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Community-based Facilities: Effective Learning Environments

The Dental Pipeline schools revised – and continue to revise – their curricula to support a 60-day capstone senior year clinical experience in community-based health centers, private practices, and other facilities dedicated to treating underserved populations. Rotations to off-site locations have two major objectives in dental education:

  1. To broaden students’ sensitivity and knowledge so that practitioners can offer “humane, comprehensive, and more equitably distributed (care) to every segment of the community, no matter how ethnically, economically, or psychosocially diverse.” 1
  2. To provide students with the opportunity to treat patients in busy patient-oriented facilities where they can enhance their clinical skills.

Coursework Optimizes Off-site Experiences
Preparation in the early years of the curriculum is critical for students to acquire a deep appreciation for the needs of vulnerable populations that they will use later in clinical rotations. The 2003 ADEA President’s Commission2 on improving Americans’ oral health recommended that schools improve their curricula as well as providing off-site experiences. It also recommended that the Commission on Dental Accreditation raise its standards to strengthen existing standards addressing cultural competency so that students are better prepared to provide oral health services to diverse populations.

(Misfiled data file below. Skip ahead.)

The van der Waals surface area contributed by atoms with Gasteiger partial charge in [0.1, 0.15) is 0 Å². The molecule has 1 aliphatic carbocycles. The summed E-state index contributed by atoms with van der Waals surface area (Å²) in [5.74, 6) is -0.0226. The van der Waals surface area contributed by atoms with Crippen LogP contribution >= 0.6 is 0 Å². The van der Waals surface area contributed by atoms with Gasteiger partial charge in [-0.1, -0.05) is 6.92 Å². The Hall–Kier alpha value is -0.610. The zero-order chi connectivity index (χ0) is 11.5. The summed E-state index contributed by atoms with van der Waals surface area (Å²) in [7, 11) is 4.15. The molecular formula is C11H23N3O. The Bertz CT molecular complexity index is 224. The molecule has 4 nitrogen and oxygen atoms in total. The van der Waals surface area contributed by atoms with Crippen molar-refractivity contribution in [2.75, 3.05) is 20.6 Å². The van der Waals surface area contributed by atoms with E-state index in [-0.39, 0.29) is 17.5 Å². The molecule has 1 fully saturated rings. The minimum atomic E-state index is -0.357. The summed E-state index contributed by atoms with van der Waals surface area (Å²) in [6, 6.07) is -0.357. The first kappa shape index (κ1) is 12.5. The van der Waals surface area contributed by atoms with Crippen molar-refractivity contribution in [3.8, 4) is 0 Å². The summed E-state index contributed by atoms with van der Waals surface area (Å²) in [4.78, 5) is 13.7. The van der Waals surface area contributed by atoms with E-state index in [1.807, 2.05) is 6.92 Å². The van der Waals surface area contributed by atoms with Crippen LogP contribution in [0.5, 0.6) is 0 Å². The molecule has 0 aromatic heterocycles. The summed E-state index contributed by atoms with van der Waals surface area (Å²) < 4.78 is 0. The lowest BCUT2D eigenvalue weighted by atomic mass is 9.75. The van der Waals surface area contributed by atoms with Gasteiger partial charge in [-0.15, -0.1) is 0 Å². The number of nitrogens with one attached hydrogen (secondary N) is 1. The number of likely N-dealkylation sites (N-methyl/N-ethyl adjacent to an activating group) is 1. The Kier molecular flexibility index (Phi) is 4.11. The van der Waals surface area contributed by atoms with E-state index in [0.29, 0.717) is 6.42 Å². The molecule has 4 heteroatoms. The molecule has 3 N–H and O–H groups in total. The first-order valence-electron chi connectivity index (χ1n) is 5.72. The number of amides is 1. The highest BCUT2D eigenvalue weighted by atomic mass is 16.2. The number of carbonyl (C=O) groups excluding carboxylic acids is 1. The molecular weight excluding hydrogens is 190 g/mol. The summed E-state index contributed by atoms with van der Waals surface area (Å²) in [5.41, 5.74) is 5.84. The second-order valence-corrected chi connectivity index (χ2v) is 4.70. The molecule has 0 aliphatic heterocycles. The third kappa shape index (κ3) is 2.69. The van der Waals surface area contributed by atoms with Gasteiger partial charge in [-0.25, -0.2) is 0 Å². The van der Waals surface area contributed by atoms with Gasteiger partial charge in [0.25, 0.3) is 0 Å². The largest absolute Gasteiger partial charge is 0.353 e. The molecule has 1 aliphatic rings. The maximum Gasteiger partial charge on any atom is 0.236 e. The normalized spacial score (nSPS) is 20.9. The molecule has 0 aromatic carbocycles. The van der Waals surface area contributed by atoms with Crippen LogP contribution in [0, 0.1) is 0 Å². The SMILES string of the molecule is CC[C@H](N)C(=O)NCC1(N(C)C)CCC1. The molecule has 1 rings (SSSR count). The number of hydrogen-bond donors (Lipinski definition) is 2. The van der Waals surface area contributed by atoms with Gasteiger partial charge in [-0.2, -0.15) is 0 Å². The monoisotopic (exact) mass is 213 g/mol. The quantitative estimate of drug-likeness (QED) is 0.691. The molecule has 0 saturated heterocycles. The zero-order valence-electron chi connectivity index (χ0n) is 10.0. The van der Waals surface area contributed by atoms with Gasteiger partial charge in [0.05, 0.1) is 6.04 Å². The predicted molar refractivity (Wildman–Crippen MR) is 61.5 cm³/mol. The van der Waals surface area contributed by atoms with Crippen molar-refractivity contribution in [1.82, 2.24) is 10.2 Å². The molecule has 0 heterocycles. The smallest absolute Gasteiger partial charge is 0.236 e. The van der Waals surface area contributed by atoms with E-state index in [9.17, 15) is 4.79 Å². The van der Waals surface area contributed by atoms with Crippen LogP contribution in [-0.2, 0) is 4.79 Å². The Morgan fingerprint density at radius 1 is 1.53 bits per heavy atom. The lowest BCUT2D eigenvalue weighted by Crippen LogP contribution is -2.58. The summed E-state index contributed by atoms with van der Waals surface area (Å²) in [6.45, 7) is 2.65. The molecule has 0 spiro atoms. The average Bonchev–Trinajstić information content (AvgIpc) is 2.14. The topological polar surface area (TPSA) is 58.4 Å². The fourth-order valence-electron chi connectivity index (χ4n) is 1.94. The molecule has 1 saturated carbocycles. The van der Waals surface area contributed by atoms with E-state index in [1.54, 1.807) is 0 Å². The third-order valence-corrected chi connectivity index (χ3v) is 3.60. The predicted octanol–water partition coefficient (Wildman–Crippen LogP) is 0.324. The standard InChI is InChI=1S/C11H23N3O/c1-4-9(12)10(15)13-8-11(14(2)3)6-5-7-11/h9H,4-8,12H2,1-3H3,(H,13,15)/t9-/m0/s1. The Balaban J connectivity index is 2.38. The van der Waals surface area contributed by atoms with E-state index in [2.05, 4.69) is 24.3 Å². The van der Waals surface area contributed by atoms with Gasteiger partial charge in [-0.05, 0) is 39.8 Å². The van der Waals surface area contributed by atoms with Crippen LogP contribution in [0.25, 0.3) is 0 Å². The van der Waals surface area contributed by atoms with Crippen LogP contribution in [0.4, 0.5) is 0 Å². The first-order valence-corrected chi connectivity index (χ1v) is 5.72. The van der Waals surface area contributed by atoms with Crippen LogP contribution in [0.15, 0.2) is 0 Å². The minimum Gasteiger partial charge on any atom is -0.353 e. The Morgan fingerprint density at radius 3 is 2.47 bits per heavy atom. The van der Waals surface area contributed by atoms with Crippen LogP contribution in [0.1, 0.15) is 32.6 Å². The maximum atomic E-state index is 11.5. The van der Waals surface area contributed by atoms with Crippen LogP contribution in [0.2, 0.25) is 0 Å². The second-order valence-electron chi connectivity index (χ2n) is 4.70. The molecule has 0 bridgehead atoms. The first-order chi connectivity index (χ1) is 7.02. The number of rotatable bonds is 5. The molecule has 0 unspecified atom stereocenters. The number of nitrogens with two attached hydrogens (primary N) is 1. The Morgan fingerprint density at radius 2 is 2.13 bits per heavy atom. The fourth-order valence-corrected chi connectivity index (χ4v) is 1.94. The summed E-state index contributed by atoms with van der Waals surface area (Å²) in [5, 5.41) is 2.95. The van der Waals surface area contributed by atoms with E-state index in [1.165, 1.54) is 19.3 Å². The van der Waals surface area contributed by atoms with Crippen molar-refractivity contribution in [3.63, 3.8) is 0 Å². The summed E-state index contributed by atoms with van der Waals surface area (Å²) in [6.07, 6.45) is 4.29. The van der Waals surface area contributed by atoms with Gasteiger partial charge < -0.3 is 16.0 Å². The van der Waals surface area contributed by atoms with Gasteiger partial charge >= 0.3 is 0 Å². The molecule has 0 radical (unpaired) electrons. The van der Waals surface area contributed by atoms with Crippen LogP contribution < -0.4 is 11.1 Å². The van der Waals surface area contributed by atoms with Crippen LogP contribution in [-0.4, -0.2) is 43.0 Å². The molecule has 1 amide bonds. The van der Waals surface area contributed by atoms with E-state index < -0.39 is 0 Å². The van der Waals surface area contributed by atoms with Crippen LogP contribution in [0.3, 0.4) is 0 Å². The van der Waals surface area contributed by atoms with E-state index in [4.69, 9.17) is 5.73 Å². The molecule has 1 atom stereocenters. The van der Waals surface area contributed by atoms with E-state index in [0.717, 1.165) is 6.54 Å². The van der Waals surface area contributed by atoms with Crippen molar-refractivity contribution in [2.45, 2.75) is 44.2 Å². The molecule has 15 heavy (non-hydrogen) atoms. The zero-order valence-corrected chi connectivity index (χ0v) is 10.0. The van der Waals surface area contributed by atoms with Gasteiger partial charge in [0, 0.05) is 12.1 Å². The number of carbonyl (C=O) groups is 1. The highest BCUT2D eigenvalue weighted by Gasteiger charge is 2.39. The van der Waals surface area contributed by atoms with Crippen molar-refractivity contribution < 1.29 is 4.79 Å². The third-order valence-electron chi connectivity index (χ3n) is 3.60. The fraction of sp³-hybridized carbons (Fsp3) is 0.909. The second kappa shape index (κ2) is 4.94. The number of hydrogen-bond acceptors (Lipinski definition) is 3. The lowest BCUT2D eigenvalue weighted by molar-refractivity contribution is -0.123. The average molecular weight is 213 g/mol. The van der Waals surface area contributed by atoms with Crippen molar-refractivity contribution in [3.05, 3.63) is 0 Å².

Each of the Dental Pipeline schools is at a different point in examining and developing their curricula. Their efforts include a curriculum overhaul that supports the goals of the Dental Pipeline program, a course-by-course review of content, faculty training for off-site education, and developing criteria to evaluate student cultural competence skills.




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